When the movie “Teen Wolf” was released in 1985, I was obsessed with it. The film, about a nerdy high school student who becomes a werewolf, starring Michael J. Fox, was a hit, spurring not only a sequel (starring Jason Bateman) but a cartoon series, of which I was also a fan. It was always a movie I thought of fondly, so when I stumbled across the opening credits of Teen Wolf while flipping channels earlier this week, I rejoiced. But a half-hour into it, I grew puzzled. “This movie is not good,” I thought. “Could my opinions of films have evolved from when I was 6?”
Let me qualify my obsession with Teen Wolf: For Halloween that year, my mother made me an elaborate costume, ironing on letters reading “Teen Wolf” to a mesh cap I wore atop my werewolf mask, and gluing fake fur to the back of rubber gloves with the fingers cut off. I was in heaven.
On the day we wore our costumes to school, the elementary teachers took us on a parade through the high school, and I remember giving thumbs up to the high school girls. I could tell they all had crushes on me; I knew they wondered about the man behind the wolf, just as the girls did for Michael J. Fox in the movie. For months afterward, I would pretend I could hear dog whistles and would study my teeth in the mirror to see if I was growing fangs.
The story of a geeky kid on a loser basketball team who realizes he has amazing powers has undeniable appeal, and Fox could portray manic adolescent energy better than almost anyone. That Teen Wolf’s skyrocketing popularity would end in hubris tempered by greater self-knowledge wasn’t the most original plot line, but geez, what do you expect from a teen comedy/werewolf flick?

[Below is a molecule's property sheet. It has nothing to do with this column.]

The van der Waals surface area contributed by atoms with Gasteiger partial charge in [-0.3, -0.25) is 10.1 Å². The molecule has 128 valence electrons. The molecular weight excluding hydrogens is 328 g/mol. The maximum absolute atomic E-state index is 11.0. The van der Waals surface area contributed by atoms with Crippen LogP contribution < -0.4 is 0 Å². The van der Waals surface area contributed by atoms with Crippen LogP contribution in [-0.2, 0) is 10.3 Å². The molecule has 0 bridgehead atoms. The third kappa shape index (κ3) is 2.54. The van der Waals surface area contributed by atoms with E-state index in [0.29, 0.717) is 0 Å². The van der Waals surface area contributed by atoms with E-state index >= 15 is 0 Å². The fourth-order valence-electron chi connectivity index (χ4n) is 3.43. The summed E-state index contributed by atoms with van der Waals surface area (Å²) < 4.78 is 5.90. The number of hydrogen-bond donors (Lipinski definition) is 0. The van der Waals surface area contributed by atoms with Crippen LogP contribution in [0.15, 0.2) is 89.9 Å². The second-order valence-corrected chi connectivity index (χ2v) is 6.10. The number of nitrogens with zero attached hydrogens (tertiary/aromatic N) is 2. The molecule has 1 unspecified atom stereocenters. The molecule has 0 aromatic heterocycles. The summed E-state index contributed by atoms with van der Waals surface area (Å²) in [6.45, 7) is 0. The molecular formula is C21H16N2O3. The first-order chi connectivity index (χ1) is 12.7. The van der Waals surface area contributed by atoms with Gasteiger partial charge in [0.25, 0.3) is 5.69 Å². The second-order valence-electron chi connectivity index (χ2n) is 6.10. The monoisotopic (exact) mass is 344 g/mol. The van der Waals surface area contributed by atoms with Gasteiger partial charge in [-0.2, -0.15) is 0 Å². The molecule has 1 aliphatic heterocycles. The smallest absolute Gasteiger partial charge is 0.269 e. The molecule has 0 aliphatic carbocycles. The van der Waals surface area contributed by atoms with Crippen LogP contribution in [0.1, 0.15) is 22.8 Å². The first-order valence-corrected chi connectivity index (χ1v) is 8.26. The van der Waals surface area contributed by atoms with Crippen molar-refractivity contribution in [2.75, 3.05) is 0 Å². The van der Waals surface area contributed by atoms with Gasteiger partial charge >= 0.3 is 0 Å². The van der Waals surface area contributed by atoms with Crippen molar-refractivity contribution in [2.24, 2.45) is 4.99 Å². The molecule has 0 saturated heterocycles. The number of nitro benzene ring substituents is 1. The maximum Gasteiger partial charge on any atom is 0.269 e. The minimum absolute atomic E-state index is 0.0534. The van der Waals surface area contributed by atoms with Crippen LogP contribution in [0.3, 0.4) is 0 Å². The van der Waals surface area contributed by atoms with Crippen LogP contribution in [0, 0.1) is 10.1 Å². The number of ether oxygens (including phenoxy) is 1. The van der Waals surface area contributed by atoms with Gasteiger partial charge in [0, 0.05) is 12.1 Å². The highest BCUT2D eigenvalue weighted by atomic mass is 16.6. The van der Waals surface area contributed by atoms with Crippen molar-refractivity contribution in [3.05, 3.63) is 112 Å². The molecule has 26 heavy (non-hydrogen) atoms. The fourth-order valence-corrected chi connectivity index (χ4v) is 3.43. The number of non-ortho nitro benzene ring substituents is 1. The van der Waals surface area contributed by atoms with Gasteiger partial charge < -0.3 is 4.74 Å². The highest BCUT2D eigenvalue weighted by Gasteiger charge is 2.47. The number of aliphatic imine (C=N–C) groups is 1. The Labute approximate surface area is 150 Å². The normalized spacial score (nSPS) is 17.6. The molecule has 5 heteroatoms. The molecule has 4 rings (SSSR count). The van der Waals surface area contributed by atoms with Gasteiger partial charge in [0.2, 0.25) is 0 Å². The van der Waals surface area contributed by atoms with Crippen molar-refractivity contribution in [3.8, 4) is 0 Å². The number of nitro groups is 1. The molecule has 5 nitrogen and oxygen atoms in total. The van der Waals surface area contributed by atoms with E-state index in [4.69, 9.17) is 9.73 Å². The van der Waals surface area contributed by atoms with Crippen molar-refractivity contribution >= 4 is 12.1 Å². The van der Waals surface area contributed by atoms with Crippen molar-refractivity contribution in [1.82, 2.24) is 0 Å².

But no matter how great my nostalgia for Teen Wolf, I could not make myself like that movie upon watching it last week. The soundtrack was lame, the jokes weren’t funny, and, perhaps most egregiously, the film failed to achieve that authenticity of high school life in the 1980s that made so many other movies of that era fun to watch. And the character “Stiles?” Are you kidding me? At my high school, that dude would have gotten his ass kicked.
I have been feeling disappointed ever since, but this isn’t the first time a movie I loved when I was younger has not seemed as funny upon watching it now. There was a summer during my childhood where my friends and I watched “Spaceballs” almost every day. The last time I saw that movie, I was not impressed. The same holds true for “Weird Al” Yankovic’s “UHF,” (with the exception, of course, of Spatula City). Another dud that somehow remains a classic is “Weird Science.” I defy you to watch that movie and tell me it’s any good (other than the scene where Anthony Michael Hall gets drunk).
There are, of course, those films that age better. “The Goonies” came on a few weeks back, and that movie remains every bit as exciting as when I saw it in the theater. But Teen Wolf, unfortunately, is not in the same class. So I flipped it off in an act of self-preservation before it ended – before the play where Fox is a werewolf-confederate general, before the triumphant basketball game, before my second-grade enthusiasm for Teen Wolf was totally squelched.
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